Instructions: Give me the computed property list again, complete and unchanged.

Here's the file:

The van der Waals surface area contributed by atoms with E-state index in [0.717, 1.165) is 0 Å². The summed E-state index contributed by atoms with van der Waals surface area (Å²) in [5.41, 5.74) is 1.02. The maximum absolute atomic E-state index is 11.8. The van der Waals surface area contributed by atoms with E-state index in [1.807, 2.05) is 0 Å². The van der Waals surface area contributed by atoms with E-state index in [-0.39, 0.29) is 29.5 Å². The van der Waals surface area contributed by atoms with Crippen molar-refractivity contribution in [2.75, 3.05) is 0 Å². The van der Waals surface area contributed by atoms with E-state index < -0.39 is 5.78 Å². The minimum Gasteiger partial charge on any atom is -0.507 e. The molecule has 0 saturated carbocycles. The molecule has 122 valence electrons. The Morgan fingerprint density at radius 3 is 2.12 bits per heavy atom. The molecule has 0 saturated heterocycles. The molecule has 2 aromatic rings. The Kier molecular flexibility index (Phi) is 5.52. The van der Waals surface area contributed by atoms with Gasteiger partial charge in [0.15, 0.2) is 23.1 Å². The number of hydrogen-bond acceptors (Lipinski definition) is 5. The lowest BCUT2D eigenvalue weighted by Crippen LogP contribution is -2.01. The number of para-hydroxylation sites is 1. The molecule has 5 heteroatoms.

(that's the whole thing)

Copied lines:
The van der Waals surface area contributed by atoms with E-state index in [0.717, 1.165) is 0 Å². The summed E-state index contributed by atoms with van der Waals surface area (Å²) in [5.41, 5.74) is 1.02. The maximum absolute atomic E-state index is 11.8. The van der Waals surface area contributed by atoms with E-state index in [1.807, 2.05) is 0 Å². The van der Waals surface area contributed by atoms with E-state index in [-0.39, 0.29) is 29.5 Å². The van der Waals surface area contributed by atoms with Crippen molar-refractivity contribution in [2.75, 3.05) is 0 Å². The van der Waals surface area contributed by atoms with E-state index < -0.39 is 5.78 Å². The minimum Gasteiger partial charge on any atom is -0.507 e. The molecule has 0 saturated carbocycles. The molecule has 122 valence electrons. The Morgan fingerprint density at radius 3 is 2.12 bits per heavy atom. The molecule has 0 saturated heterocycles. The molecule has 2 aromatic rings. The Kier molecular flexibility index (Phi) is 5.52. The van der Waals surface area contributed by atoms with Gasteiger partial charge in [0.15, 0.2) is 23.1 Å². The number of hydrogen-bond acceptors (Lipinski definition) is 5. The lowest BCUT2D eigenvalue weighted by Crippen LogP contribution is -2.01. The number of para-hydroxylation sites is 1. The molecule has 5 heteroatoms.